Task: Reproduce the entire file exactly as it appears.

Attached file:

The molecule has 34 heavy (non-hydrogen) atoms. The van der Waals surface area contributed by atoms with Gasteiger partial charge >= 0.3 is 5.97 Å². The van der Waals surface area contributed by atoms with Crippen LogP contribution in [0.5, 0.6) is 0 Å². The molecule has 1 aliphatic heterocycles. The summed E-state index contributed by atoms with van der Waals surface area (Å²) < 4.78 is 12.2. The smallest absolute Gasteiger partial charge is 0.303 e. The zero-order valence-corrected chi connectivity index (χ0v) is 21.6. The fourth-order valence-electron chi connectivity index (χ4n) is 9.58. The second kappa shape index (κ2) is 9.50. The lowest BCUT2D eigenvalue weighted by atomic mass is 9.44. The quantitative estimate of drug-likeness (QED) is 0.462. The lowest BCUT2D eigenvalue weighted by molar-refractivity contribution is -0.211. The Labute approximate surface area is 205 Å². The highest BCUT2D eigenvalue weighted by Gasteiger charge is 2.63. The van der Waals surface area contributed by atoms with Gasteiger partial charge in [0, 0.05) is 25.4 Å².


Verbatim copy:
The molecule has 34 heavy (non-hydrogen) atoms. The van der Waals surface area contributed by atoms with Gasteiger partial charge >= 0.3 is 5.97 Å². The van der Waals surface area contributed by atoms with Crippen LogP contribution in [0.5, 0.6) is 0 Å². The molecule has 1 aliphatic heterocycles. The summed E-state index contributed by atoms with van der Waals surface area (Å²) < 4.78 is 12.2. The smallest absolute Gasteiger partial charge is 0.303 e. The zero-order valence-corrected chi connectivity index (χ0v) is 21.6. The fourth-order valence-electron chi connectivity index (χ4n) is 9.58. The second kappa shape index (κ2) is 9.50. The lowest BCUT2D eigenvalue weighted by atomic mass is 9.44. The quantitative estimate of drug-likeness (QED) is 0.462. The lowest BCUT2D eigenvalue weighted by molar-refractivity contribution is -0.211. The Labute approximate surface area is 205 Å². The highest BCUT2D eigenvalue weighted by Gasteiger charge is 2.63. The van der Waals surface area contributed by atoms with Gasteiger partial charge in [0, 0.05) is 25.4 Å².